Why Sherwin-Williams’ Shares Soared 43% Higher in 2021 | The Motley Fool

What happened

Sherwin-Williams (NYSE:SHW), the world’s largest paint and coatings company, saw its shares rise 43% in 2021, according to data from S&P Global Market Intelligence. The stock began 2020 at $245 a share on Jan. 4 and rose to as high as $353.27 on Dec. 31. While that’s a nice jump, the stock has been riding high for a long time, with its shares rising 247.6% over the past five years.

The biggest reason for the stock’s growth last year is that demand remains high for the company’s products, and despite the rising costs of raw materials, the company has the type of market share that allows it to have pricing power. The company’s biggest concern lately, mentioned in its third-quarter earnings call, is that supply issues are causing it to lose sales because it’s having a hard time making enough product. That’s not good, but it’s better than having little demand, and apparently investors see it as a solvable problem in the long run.

Image source: Getty Images

So what

Investors love the company because it’s the model of stability, in part because of its huge size and the pricing power that comes with being a market leader. It has 61,000 employees and 4,770 stores across more than 120 countries. The company’s dividend yield is only 0.68%, well below the S&P 500 average of 1.27%, but that’s largely a function of how popular the stock has been. Sherwin-Williams has increased its dividend for 43 consecutive years, including a 23.1% raise this year to $0.55 per quarterly share and its cash dividend payout ratio of 22.19% shows there’s plenty of likelihood those raises can continue. It has seen its adjusted earnings per share (EPS) rise by 17.1% over the past five years.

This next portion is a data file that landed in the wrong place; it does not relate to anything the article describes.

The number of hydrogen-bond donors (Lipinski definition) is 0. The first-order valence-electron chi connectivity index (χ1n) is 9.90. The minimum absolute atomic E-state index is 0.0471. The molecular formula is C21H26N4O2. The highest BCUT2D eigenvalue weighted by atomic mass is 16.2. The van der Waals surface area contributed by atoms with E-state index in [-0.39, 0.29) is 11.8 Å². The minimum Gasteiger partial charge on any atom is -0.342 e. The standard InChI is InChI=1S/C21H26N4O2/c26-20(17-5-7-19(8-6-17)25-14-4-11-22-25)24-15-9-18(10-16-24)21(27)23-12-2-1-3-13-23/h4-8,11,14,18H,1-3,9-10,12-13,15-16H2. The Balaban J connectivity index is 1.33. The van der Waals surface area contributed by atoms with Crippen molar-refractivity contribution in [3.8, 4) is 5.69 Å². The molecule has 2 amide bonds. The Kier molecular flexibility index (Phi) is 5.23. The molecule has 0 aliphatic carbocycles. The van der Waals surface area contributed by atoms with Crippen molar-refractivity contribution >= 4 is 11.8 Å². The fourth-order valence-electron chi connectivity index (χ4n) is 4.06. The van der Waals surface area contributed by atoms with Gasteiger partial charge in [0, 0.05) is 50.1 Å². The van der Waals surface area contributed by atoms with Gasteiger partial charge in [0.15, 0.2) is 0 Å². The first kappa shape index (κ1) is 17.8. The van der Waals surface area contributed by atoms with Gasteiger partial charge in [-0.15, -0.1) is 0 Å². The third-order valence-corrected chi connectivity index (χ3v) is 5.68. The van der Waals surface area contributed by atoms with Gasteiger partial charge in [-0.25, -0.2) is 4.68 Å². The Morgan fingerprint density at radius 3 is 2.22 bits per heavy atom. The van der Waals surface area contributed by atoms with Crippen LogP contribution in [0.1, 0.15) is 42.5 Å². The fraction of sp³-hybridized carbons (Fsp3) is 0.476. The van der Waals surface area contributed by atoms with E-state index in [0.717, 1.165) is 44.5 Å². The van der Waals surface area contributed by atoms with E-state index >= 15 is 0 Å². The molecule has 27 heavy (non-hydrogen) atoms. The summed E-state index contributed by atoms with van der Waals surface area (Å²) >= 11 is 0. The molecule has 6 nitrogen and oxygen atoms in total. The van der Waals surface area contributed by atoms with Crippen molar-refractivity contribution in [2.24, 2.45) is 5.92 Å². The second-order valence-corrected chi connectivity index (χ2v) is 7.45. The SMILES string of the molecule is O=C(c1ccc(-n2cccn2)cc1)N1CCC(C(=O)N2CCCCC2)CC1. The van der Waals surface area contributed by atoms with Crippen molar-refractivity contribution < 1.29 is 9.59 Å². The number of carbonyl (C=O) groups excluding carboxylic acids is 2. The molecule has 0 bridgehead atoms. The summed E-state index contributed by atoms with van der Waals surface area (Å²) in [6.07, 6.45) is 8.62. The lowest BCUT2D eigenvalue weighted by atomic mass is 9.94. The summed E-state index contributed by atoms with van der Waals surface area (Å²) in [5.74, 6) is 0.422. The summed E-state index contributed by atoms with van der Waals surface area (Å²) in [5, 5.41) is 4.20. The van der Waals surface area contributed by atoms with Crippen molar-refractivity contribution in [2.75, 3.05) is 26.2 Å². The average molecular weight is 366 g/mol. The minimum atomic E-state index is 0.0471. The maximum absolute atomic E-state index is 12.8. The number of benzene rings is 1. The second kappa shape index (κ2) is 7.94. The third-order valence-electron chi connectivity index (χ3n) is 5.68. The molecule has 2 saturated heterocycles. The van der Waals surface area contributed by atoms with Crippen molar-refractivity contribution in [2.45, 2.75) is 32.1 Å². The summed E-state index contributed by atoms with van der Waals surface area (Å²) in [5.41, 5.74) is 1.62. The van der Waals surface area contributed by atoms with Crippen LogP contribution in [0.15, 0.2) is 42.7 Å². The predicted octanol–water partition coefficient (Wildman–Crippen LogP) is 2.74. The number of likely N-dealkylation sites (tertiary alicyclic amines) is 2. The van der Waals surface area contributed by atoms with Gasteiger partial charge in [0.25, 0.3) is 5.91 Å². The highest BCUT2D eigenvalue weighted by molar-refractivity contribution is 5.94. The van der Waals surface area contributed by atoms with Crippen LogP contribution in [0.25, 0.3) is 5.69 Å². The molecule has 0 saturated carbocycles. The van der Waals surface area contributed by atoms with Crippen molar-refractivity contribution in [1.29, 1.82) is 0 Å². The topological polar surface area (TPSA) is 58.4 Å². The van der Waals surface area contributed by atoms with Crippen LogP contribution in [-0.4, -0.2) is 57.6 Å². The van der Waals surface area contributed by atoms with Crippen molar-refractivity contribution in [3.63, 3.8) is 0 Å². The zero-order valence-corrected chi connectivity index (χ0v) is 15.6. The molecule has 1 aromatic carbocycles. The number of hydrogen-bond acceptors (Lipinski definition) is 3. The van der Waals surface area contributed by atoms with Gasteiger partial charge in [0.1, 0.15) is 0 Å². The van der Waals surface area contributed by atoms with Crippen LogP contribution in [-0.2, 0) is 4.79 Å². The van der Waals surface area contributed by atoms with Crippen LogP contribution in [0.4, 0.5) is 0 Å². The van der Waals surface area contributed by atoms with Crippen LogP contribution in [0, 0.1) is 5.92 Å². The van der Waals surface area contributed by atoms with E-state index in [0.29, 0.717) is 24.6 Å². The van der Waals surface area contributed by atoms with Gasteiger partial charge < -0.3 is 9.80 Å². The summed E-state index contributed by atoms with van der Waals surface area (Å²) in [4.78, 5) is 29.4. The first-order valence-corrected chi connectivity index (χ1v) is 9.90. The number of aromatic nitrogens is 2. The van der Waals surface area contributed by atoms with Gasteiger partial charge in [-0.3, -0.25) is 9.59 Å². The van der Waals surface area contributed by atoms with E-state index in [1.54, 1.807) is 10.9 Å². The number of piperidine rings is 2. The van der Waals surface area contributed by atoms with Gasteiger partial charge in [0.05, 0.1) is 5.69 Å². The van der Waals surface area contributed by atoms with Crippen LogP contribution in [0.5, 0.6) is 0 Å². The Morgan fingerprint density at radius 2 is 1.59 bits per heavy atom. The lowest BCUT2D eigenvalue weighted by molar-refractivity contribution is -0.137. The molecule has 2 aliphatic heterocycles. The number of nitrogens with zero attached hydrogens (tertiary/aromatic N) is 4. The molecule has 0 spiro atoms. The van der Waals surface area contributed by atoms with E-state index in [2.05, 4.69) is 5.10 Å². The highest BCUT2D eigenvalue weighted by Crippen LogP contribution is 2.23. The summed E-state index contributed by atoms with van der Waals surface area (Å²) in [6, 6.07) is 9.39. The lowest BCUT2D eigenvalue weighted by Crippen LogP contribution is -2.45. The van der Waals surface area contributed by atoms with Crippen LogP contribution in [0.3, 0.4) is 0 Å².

Through nine months, the company reported revenue of $15.2 billion, up 9% year over year, while adjusted EPS were down slightly in the third quarter, compared with the same period a year earlier. The company’s guidance says it expects adjusted EPS of $8.35 to $8.55, still above last year’s adjusted EPS of $8.19.

Now what

There are two things working against this industrial stock for potential investors. The supply chain issue is cutting into the company’s profits and slowing sales, and with a 44.30 price-to-earnings (P/E) ratio, the stock now appears to be expensive when you compare it with the 28.19 P/E of its closest competitor, PPG Industries. Sherwin-Williams’ price is a lot closer to its 52-week high of $354.15 than to its 52-week low of $218.06.

In the long run, however, it pays to buy quality stocks that have market forces in their favor, and Sherwin-Williams fits that bill. With the current housing shortages in the U.S. and Canada, there’s going to be a building boom, and that, along with the current home improvement trend, will certainly benefit Sherwin-Williams.

This article represents the opinion of the writer, who may disagree with the “official” recommendation position of a Motley Fool premium advisory service. We’re motley! Questioning an investing thesis — even one of our own — helps us all think critically about investing and make decisions that help us become smarter, happier, and richer.

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